Agency Relationships in Financial Management

An agency relationship arises when the principal hires an agent to perform some services or the decision-making authority is delegated to the agent. However, the agent is not fully responsible for the decision that is made. Since the agent and the principal may have different goals, the agency relationship creates a potential conflict of interest.

Within the financial management context, the primary agency relationships are those:

  • Between shareholders (the principal) and managers (the agent).
  • Between debt-holders (the principal) and managers (the agent).

Agency Problems: Stockholders vs Managers

A company's shareholders (the principal) delegate decision-making authority to the managers (the agent). Since the managers typically do not own 100% of the firm, they will neither gain all the benefits created nor bear all the costs and risks of their decisions.

Shareholders and managers have divergent goals. The Shareholders goal is to maximize shareholder value while the manager's goals is Job security, Power, status, and compensation etc.  Thus, managers may have the incentive to take actions that are not in the best interest of the shareholders. Because managers usually own only a small interest in most large corporations, potential agency conflicts are significant

Mechanisms Used to Motivate Managers to Act in Shareholders' Best Interest

Managerial compensation. The compensation package should be designed to meet two objectives: one is to attract and retain capable managers, two is to align managers' actions with the interest of shareholders.  Compensation should be linked to the managers' performance, typically through annual performance bonuses and long-term stock options. To motivate managers to focus on maximizing stock prices, companies often grant stocks to managers through:

• Performance shares:  Management receives a certain number of shares if the company achieves predefined performance benchmarks.

• Executive stock options:  Management is granted an option to buy stock at a stated price within a specified time period.

Direct intervention by shareholders:  The majority of stocks are owned by institutional investors, such as insurance companies, pension funds, and mutual funds.  Institutional investors can exercise considerable influence over most of the firm's operations.

The threat of firing:  Shareholders can nominate and elect the board of directors, who oversees the company. Through the board of directors, shareholders can oust management with poor performance.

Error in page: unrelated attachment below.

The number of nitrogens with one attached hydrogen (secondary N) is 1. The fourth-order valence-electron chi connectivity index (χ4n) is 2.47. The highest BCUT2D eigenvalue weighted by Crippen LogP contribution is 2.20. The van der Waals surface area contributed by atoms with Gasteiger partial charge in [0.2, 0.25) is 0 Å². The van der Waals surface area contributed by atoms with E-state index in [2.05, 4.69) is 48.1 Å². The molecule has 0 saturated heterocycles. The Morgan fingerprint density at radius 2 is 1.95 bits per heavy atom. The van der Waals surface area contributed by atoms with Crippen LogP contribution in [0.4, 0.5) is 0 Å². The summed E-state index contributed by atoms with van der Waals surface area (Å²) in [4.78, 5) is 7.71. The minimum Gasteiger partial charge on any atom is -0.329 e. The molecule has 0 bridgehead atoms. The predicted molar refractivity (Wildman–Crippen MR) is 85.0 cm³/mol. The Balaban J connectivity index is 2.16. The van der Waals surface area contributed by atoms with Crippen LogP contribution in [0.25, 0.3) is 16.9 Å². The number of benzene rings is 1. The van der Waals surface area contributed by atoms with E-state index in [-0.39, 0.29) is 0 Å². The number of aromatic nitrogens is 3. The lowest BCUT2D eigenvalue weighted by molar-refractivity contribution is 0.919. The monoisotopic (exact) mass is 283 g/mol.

The threat of takeovers: If a firm's stock is undervalued due to poor management, a competitor may acquire the firm even at the opposition of its management.  The acquirer can replace management with their.own management team.

Agency Problems: Shareholders (Through Managers) vs. Creditors

Managers are the agent of both shareholders and creditors.  Shareholders empower managers to manage the firm.  Creditors empower managers to use the loan.  Being employed by the firm, managers are more likely to act in the best  interest of shareholders, not creditors.

Through their managers/agents, shareholders may maximize their wealth at the expense of creditors by:

  • Taking riskier projects than those agreed to at the outset:  Creditors lend money to a firm based on its perceived business and financial risk. If shareholders take riskier investments, the shareholders receive the full benefit of success, but the creditors may share the losses in case of failure.
  • Borrowing more debt to significantly increase dividends or repurchase outstanding stock: The firm becomes riskier because of increased leverage.  Creditors are hurt because more debt ;will claim against the firm's cash flows and assets.

To protect themselves against shareholders, creditors often include restrictive covenants in debt agreements.  In the long-run, a firm that deals unfairly with creditors may impair the shareholders' interest because the firm may:

  • Lose access to the debt markets; or
  • Be saddled with high interest rates and restrictive covenants.

Thus, as agents of both shareholders and creditors, managers must treat the two classes of security holders fairly.